Skip to comments.Why ‘Game Of Thrones’ Is The Most Frustrating Show On TV
Posted on 04/15/2014 7:09:01 PM PDT by Perdogg
Dont think this is a burial of Game of Thrones; it really is one of the best shows on TV right now. But the best and frustrating arent mutually exclusive, and theres a lot Game of Thrones does that it could stand to stop doing. Like, for example
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I’ve never seen it, but then I don’t have HBO.
“It Wont Stop Killing The Most Interesting Characters”
That means plenty of surprises for the viewers. So?
“It Wont Kill Boring Characters Off, Or At Least Push Them Off-Screen”
Because those “boring” characters end up playing key roles here and there.
“It Needs More Focus”
Is the author of this piece an idiot?
“And yes, eventually she does actually get involved in what amounts to the main plot, but really, just either give her her own show, or have her show up out of nowhere riding a dragon.”
Oh, he IS AN IDIOT.
“Its A Little Too Faithful To The Books”
No such thing when the books are really good.
“Theres Always Room For Improvement”
Sure. We could see it in an IMAX and the episodes could be 2 hours long. I would like that. Also, the show could be on year round and new episodes could appear EVERY DAY. All of that is unrealistic, however.
Here’s the problem: the original novels are extremely complex with multiple plots going on at the same time. It’s even kind of a miracle the writers of the TV series has been able to write episodes without totally confusing viewers for each season.
Have you read the books?
I mounted a frontal assault on them at first, and failed. But then, I found a strategy...
The books are a ghastly bizarro-world imitation of the books of Tolkien—the writer of the semi-porn crap is just a dirty-minded loser. Yuck. Hate to see it take up space as anything resembling art on FR.
Yeah man, did you read the books?
I’ve not been confused by the complex multiple plots. I just don’t understand why that Tyrion guy is so short.
No, you couldn’t.
I might take issue with you on that.
I find very little that imitates Tolkien, other than the exercise in world building. The books are more a subversion of fantasy tropes, and I find that refreshing. The stories are more about power struggles and political maneuvering than the hero’s journey.
Obviously, they are doing something right considering the high popularity of the show. I will continue to tune in to see my favorite characters Arry, Sandor, Tyrion, Bronn, and the new Kingslayer Olenna Tyrell even if I have to endure Stannis, Theon, or any of the Freys.
That and it always shows boobie play time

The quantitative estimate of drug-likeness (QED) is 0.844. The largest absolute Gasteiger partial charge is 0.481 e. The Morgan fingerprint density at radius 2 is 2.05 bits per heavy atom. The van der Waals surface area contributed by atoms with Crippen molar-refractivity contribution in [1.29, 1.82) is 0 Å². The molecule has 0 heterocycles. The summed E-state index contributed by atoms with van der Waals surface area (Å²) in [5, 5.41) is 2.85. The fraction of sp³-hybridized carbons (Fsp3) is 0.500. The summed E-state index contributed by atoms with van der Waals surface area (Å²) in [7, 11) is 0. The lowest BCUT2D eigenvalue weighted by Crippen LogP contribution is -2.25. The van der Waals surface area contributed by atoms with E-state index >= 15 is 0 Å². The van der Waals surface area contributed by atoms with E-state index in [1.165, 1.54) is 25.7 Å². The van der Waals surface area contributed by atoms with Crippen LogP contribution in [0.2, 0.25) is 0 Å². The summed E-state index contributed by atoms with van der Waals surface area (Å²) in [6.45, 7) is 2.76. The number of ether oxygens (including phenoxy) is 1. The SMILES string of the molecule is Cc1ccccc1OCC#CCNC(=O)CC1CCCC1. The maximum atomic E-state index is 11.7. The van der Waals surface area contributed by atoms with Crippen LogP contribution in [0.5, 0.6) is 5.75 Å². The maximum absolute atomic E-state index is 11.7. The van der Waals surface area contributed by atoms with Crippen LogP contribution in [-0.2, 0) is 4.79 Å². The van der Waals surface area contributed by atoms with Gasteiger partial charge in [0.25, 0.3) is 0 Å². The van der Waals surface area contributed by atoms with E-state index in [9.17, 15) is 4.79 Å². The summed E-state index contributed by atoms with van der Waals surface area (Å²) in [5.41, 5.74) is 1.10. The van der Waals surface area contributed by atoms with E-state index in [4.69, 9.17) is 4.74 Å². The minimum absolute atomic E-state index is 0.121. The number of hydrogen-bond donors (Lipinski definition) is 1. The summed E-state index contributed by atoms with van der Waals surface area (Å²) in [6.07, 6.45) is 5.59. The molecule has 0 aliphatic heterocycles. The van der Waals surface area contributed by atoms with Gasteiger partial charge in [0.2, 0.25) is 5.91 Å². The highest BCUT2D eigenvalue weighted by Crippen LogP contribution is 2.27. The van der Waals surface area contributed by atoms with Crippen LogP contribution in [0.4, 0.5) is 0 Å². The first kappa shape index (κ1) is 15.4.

The same writers that put GWB’s severed head on a pike, and saw all the Leftists have little puppy-orgasms?
I am reading Book 3 right now. I really like Martin’s style of writing. As you already know, each chapter is written from the viewpoint of a particular character.
I actually like Stannis, and I like the actor. He did a very good job as Thomas Jefferson in “John Adams.” His story does tend to drag though between Blackwater and his next move.
I just finished marathoning the first 3 seasons On Demand. I had watched them previously, but it was so long between season that I forgot who was who.
I am now ready to start Season 4. I let a few episode air, as I will probably marathon them On Demand, too.
It is soft porn with a plot
Actually I think of Martin as the anti-Tolkien - everything that is good and noble in Tolkien (and other High Fantasy books) is deliberately left out. Every character is deeply flawed, there is no good vs evil because everyone is evil, there is no romance, only tawdry sex. He can feel free to kill off anyone because there are no heroes. It's likely because Martin is a flaming leftist and thus only has evil in his heart. And yet the books are very good, though the last was less good - Martin is falling into the "stretch out the story to make an extra buck" trap that Robert Jordan also fell in. Martin is getting on in years - hope he doesn't die before he finishes the series llke Jordan did (though in Jordan's case it was finished by a technically better writer so it worked out fine).
The books have very little overt sex in them.
The discussion of sex in the books is not a bit out of line with what is normal in literary works, particularly of the realist sort. Sex is implied, or baldly discussed, but rarely if ever shown, and then without prurience. It is a very adult sort of treatment of life.
Consider Flaubert, Balzac, Zola or Hugo.
As for what HBO did, that is their doing and not essential to the work. The series would be substantially better with some editing of HBOs extra features.